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Low Numbers Force Kohala to Bow Out of Football Season

Posted July 25, 2013, 09:43 AM HST Updated July 25, 2013, 11:38 AM HST

Kohala High School Athletic Director Laurie Koustik. Kohala HS photo.

Citing a lack of numbers, Kohala High School has withdrawn from competing in the 2013 Big Island Interscholastic Federation football season.

Monday was the official start date for schools to begin organized conditioning workouts. Kohala Athletic Director Laurie Koustik told her peers several months ago that she would not “drag her feet” on making a decision, noting the impact it has on the other schools. She told her fellow athletic directors that she would observe the first three days of conditioning before announcing her school’s intentions.

Koustik said it was a difficult decision that she had to make on her own. Her school’s principal, Janette Snelling, is currently on vacation.

“Am I happy about dropping football? Absolutely not,” said Koustik in a phone interview. “It’s one of the last things you want to do as an athletic director to take away any opportunity from any of the student-athletes. But, in our case, I feel like that’s what we had to do.”

Kohala, along with Ka`u High School, has monitored turnout closely. Last year, Koustik and Ka`u Athletic Director Kalei Namohala both announced similar expectations for fielding a team. They said that because of injury concerns and other circumstances, their schools would field a team if they could attract 30 students to go out to practices.

Koustik said that 25 players showed up for conditioning on Wednesday, an increase of two from Monday’s start date. However, only 16 of those players had physicals, much less than what was required when students and administrators met in May to set the guidelines for the 2013 season.

“We had 41 kids at the meeting and it was stated that they all needed to come in with physicals,” Koustik explained.

Koustik said that her athletic trainer worked out a deal with a local health center to set aside two days for sports physicals for the student-athletes. Other options were being worked out, but the number of students that were able to complete a physical were still well below the amount required.Kohala Cowboys logo

Namohala told Big Island Now that she has the same guidelines going into this season. She also said that during the season, the Trojans will not play if they have less than 23 people active to participate.

The Trojans AD said that initial turnout for her school was low. She will not make a decision until at least August 5, which is two weeks after the sport’s start date. The league grants all schools 14 days after the start date to declare whether they can compete.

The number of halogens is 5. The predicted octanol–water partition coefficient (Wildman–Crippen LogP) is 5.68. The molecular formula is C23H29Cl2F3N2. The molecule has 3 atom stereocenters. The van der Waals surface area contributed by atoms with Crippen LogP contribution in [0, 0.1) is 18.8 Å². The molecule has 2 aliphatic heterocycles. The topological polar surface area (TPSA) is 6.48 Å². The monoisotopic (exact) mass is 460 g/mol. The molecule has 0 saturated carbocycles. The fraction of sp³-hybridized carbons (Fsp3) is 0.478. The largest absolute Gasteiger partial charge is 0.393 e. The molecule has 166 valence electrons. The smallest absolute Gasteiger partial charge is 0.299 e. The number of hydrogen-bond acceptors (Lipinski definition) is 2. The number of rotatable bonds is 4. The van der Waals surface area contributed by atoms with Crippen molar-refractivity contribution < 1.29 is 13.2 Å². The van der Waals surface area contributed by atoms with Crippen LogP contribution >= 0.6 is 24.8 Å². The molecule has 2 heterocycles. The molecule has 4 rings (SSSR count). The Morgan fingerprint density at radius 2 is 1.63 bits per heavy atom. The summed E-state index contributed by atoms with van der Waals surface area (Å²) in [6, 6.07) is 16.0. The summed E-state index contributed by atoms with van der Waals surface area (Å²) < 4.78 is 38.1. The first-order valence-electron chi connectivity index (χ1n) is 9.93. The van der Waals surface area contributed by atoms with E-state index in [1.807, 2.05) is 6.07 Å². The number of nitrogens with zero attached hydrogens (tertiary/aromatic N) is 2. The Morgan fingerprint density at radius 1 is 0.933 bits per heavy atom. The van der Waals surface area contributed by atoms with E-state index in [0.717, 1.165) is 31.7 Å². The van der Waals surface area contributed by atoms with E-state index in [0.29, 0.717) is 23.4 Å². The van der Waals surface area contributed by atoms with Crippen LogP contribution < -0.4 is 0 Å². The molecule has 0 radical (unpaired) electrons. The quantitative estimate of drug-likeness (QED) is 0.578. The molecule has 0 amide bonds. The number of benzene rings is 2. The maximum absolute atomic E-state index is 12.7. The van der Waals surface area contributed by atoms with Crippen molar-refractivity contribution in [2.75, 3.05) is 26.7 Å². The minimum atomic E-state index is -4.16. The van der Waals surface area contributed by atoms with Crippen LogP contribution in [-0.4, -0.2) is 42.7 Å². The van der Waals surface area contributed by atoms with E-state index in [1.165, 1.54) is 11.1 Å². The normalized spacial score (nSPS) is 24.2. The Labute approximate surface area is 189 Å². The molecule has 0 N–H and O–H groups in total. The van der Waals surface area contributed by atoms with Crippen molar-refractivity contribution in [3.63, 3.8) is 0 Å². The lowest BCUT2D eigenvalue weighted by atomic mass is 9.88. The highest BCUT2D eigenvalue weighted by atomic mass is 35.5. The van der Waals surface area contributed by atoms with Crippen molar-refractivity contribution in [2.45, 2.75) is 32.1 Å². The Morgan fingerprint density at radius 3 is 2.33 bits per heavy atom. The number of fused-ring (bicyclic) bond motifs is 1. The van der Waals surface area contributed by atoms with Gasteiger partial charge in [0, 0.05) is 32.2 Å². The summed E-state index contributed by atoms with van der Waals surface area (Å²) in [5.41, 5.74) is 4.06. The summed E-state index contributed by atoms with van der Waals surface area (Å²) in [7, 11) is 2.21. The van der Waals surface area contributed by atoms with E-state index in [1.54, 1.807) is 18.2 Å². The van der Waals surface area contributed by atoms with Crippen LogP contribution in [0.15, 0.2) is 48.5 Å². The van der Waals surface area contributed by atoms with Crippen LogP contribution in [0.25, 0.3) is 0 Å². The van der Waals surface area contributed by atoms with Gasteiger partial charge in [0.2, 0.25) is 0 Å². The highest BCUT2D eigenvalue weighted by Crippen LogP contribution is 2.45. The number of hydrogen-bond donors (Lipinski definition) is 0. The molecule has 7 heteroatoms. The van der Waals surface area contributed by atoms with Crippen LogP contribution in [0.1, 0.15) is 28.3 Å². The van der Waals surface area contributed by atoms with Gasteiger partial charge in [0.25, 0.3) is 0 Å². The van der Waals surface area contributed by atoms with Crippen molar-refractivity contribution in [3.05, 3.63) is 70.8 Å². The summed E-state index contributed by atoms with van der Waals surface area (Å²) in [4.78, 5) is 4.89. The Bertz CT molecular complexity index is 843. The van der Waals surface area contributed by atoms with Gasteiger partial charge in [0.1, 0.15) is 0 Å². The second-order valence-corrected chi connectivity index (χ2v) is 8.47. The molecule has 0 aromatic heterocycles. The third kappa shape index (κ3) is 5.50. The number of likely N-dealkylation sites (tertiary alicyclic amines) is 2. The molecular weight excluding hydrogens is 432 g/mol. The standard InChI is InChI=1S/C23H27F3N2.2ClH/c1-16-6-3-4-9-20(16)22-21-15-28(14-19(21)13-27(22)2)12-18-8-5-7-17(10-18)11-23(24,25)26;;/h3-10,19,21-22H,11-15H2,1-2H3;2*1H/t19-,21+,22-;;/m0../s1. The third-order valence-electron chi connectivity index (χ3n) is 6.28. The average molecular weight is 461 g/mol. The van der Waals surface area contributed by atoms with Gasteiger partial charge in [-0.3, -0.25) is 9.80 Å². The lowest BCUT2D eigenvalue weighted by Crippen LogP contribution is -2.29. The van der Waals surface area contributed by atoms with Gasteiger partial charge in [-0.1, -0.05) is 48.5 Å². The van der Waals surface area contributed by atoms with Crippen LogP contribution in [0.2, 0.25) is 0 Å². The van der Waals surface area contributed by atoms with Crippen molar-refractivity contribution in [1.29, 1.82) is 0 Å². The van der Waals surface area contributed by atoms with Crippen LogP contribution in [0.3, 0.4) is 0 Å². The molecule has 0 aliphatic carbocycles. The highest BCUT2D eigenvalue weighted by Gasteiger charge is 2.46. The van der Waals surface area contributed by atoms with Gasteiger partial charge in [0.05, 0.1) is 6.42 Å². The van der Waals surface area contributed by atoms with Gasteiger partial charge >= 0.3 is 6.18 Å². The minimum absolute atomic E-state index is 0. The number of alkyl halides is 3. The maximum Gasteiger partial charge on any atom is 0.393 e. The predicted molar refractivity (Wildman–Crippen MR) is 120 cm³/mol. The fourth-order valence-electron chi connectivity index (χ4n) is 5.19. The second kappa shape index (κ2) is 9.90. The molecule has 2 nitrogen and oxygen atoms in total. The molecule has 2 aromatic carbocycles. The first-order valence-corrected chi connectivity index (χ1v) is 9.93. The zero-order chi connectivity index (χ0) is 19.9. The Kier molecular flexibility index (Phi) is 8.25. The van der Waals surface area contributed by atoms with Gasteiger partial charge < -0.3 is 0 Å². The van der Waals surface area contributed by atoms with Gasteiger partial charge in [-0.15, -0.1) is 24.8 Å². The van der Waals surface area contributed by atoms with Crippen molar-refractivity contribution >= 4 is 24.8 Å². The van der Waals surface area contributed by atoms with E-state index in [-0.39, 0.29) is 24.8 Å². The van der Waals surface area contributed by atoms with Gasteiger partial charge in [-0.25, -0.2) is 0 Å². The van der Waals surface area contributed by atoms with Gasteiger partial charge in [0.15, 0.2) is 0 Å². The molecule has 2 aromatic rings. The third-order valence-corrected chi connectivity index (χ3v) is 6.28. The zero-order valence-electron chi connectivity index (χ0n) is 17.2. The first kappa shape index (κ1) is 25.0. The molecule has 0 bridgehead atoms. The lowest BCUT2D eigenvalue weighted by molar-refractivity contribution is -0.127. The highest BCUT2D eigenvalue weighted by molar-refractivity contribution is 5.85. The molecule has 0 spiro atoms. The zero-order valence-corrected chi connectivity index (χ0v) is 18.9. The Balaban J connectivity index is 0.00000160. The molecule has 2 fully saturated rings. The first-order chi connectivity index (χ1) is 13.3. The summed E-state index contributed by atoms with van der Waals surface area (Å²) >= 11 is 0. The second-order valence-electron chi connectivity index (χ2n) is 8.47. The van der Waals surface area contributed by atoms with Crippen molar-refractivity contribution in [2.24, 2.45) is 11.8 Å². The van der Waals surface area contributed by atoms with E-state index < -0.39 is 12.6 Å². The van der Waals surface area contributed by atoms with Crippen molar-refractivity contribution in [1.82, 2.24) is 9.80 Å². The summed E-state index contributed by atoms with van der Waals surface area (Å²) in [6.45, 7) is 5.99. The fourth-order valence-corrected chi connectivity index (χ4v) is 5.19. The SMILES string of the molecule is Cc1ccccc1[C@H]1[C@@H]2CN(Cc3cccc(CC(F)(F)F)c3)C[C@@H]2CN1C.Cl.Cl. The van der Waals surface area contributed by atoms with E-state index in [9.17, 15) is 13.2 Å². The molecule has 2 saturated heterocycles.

Also at play is a new rule raising the forfeiture fee for games dropped during the season. Last season, Kohala paid $100 for each game that they could not play in. That amounted to a $700 total fine. Two of the games forfeited were homecoming games for their opponents.


This season, the fine rose to $1,600 each game. All but $100 goes to the school that lost a game.

BIIF Executive Director Lyle Crozier described the penalty as “pretty severe.” He said it is difficult for other schools to recoup revenue lost from a home game that they expected to have.

The new forfeiture penalty is a hefty fine considering football at Kohala is not a revenue-generating sport.

“We, basically, just with re-conditioning our equipment every year, are in the hole to start out the year,” Koustik explained. “And then, we’re lucky if we even pull $800 for a gate.

“With our situation last year, we ended up losing big time. We paid about $3,400 in re-conditioning costs and then we only had one home game that we didn’t recoup anywhere near that. We lost over $2,500 last year.”

Kohala opened the 2012 season by forfeiting a game against Kamehameha-Hawai`i. The Cowboys played three games after that before forfeiting the rest of the season. Ka`u gave up a game against the Warriors later in the season because of low numbers.

With the BIIF bringing back an old format that requires every school to face one another during the season, Kohala’s forfeiture amounts to a bye week for every school they were scheduled to face. No school had a week off scheduled during the regular season.

With early low numbers reported at a few other Division II programs, another cancellation could force the league to take another look at its schedule. Crozier said that the league’s currently playoff format, which calls for a championship game in each division, could change to accommodate another forfeit.

The first football games involving Big Island schools take place on Saturday, August 10. The league’s regular season kicks off on Friday, August 30.


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